06/04 The Impact of Divorce on Children With Special Needs

06/04 The Impact of Divorce on Children With Special Needs

There are a number of practical issues to address when a couple with one or more special needs children goes through a divorce, such as custody, family support, education, finances, and legal rights.

The post 06/04 The Impact of Divorce on Children With Special Needs appeared first on Divorce Magazine.

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06/04 The Impact of Divorce on Children With Special Needs

The Impact of Divorce on Children With Special Needs

There are a number of practical issues to address when a couple with one or more special needs children goes through a divorce, such as custody, family support, education, finances, and legal rights.

The post The Impact of Divorce on Children With Special Needs appeared first on Divorce Magazine.

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divorced dads

The Value of Divorced Dads: On Father’s Day And Every Day

divorced dads

Lessons of love always begin in childhood with the parent/child relationship. If children feel authentically loved by a father they will grow up knowing how to love others.

 

Father’s Day is just another day around my house. My father passed away13 years ago and my ex-husband has no relationship with our two sons. I was blessed with a loving father who earned celebrations every day of the year.

My boys, bless their hearts, ended up with the kind of father that perpetuates the old stereotypes about deadbeat dads. I’ve been divorced from their father for 19 years, during that time I’d venture to say that 90% of the time he has been a no-show when it comes to fathering.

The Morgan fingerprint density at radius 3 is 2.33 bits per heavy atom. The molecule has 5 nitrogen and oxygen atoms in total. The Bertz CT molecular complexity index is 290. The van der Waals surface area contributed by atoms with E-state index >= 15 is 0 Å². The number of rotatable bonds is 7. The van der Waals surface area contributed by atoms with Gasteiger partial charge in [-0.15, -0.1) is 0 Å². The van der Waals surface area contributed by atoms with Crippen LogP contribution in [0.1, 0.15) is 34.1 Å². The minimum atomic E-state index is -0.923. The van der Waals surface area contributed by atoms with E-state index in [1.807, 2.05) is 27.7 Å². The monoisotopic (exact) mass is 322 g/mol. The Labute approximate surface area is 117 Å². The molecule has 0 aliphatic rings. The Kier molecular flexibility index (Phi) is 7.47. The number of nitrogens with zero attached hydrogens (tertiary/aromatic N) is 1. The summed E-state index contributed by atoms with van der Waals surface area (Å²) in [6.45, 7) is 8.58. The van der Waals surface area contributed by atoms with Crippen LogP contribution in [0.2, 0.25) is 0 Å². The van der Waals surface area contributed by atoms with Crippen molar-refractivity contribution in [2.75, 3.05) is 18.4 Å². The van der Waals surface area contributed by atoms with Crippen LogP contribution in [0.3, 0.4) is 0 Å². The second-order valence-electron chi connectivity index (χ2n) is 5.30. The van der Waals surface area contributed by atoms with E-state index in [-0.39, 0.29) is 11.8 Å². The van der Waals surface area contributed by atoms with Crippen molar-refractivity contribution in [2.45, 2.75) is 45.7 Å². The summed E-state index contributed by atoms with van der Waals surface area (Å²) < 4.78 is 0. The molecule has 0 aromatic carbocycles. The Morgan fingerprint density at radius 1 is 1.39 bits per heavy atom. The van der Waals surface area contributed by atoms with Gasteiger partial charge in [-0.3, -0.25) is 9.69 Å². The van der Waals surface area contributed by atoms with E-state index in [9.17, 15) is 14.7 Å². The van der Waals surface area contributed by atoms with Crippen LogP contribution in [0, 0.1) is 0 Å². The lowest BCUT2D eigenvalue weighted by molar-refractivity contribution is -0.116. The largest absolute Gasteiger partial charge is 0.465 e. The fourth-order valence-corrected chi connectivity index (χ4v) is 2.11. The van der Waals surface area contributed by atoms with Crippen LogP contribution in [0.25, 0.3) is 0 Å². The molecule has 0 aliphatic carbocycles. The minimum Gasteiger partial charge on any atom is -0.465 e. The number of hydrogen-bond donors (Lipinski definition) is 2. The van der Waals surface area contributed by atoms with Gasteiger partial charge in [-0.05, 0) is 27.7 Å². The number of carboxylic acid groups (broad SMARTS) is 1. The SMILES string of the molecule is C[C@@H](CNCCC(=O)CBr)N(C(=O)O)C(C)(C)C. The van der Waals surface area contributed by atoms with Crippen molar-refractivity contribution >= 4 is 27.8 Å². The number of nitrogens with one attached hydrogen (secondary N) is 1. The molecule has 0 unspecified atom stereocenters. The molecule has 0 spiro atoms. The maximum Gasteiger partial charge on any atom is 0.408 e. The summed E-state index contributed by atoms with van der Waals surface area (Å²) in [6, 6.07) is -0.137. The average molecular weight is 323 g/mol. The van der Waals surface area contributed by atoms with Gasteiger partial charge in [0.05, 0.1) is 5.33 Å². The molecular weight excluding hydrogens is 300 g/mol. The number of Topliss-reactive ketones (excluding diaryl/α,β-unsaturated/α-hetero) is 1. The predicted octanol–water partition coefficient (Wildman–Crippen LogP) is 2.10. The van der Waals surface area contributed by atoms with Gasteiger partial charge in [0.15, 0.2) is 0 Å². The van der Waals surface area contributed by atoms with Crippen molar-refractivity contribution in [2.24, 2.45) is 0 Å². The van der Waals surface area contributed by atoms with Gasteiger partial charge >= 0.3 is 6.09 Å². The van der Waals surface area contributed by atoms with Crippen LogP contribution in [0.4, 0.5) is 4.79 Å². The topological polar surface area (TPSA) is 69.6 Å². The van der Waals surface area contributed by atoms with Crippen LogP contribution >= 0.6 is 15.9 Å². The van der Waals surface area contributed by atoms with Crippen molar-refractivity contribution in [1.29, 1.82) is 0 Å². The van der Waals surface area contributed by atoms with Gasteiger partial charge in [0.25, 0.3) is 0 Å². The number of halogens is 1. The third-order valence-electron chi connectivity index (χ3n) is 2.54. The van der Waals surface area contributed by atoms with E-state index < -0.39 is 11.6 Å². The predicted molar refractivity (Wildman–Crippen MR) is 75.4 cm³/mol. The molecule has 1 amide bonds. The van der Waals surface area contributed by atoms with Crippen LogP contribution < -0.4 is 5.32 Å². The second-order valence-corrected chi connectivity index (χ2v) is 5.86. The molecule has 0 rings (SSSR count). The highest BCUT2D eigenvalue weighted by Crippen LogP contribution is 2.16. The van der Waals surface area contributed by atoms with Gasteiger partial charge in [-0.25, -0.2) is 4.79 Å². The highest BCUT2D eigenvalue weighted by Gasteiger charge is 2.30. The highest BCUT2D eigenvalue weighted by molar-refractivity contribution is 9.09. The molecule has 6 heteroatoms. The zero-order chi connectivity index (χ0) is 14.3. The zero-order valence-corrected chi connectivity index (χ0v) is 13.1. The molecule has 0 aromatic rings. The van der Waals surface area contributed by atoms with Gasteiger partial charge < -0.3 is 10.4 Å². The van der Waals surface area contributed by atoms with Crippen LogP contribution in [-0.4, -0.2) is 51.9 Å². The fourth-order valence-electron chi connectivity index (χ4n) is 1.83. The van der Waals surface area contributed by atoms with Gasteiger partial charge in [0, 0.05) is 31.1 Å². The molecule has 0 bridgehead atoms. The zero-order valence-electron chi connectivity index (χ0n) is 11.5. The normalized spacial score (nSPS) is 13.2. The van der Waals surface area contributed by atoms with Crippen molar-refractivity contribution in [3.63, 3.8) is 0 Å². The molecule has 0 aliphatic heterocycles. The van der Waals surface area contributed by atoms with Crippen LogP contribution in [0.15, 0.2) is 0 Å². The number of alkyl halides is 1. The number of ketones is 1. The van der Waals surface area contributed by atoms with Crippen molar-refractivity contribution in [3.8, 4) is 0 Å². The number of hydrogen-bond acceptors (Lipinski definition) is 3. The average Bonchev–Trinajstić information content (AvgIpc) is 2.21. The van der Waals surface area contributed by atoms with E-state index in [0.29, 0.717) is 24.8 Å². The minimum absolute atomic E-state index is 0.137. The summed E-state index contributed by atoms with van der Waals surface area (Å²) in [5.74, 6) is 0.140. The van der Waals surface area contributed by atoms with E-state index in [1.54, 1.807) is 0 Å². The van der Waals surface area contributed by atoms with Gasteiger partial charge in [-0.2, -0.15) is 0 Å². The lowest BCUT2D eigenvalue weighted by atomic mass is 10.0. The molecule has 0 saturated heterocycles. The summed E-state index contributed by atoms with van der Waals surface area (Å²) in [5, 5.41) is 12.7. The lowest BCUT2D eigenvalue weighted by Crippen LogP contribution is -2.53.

When I began this article I was stumped, what can I, a mother whose sons don’t have a father say to divorced dads on Father’s Day? I then realized that the absence of their father has taught me quite a bit about the importance of fathers in a child’s life. Not just on Father’s Day but every day.

Whether you have full custody, 50/50 custody or you are an every other weekend Dad, when your little ones give you a gift and card this Father’s Day it isn’t because you are special to them on one day but, because you add value to their lives every day.

A Divorced Dads Value on Father’s Day and Every Day:

Showing up:

Showing up in spite of a difficult visitation schedule or conflict with your ex teaches your children persistence. If you continue to be involved in your children’s live after divorce, engage in quality time with them regardless of how little quantity, you are teaching your child that when something is important to them, it is worth pursuing with persistence. What a wonderful lesson to teach!

They learn they matter:

You not only teach your children that they matter but, by example, you teach them that what they do matters. You showing them that they matter teaches them to care about others. You teach them that actions, words, and deeds are the true measure of a person when you show up and you show them they can trust your actions, words and deeds.